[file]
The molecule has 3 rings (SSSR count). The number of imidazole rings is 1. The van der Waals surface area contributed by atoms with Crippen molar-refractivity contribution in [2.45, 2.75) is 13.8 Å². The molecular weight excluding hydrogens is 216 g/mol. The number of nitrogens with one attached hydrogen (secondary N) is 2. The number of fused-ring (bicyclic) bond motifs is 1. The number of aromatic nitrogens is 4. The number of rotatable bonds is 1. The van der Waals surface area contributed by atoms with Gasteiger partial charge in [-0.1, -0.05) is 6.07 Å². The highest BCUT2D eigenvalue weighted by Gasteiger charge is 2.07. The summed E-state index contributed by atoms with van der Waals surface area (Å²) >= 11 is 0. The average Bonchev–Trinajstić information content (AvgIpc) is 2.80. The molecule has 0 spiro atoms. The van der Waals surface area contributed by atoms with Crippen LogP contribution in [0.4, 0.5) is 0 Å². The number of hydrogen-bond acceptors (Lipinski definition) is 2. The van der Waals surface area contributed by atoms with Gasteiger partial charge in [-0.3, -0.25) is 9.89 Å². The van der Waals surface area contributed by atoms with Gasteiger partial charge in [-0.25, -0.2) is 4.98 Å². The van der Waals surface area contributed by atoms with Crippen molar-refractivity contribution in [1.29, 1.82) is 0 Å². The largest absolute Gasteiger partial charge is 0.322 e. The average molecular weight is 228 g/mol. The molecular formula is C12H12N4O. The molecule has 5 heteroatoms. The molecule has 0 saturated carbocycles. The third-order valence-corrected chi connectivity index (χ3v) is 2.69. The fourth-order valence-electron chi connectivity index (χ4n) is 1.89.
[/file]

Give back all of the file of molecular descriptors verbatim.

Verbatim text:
The molecule has 3 rings (SSSR count). The number of imidazole rings is 1. The van der Waals surface area contributed by atoms with Crippen molar-refractivity contribution in [2.45, 2.75) is 13.8 Å². The molecular weight excluding hydrogens is 216 g/mol. The number of nitrogens with one attached hydrogen (secondary N) is 2. The number of fused-ring (bicyclic) bond motifs is 1. The number of aromatic nitrogens is 4. The number of rotatable bonds is 1. The van der Waals surface area contributed by atoms with Gasteiger partial charge in [-0.1, -0.05) is 6.07 Å². The highest BCUT2D eigenvalue weighted by Gasteiger charge is 2.07. The summed E-state index contributed by atoms with van der Waals surface area (Å²) >= 11 is 0. The average Bonchev–Trinajstić information content (AvgIpc) is 2.80. The molecule has 0 spiro atoms. The van der Waals surface area contributed by atoms with Crippen LogP contribution in [0.4, 0.5) is 0 Å². The number of hydrogen-bond acceptors (Lipinski definition) is 2. The van der Waals surface area contributed by atoms with Gasteiger partial charge in [-0.3, -0.25) is 9.89 Å². The van der Waals surface area contributed by atoms with Gasteiger partial charge in [-0.25, -0.2) is 4.98 Å². The van der Waals surface area contributed by atoms with Crippen molar-refractivity contribution in [1.29, 1.82) is 0 Å². The largest absolute Gasteiger partial charge is 0.322 e. The average molecular weight is 228 g/mol. The molecular formula is C12H12N4O. The molecule has 5 heteroatoms. The molecule has 0 saturated carbocycles. The third-order valence-corrected chi connectivity index (χ3v) is 2.69. The fourth-order valence-electron chi connectivity index (χ4n) is 1.89.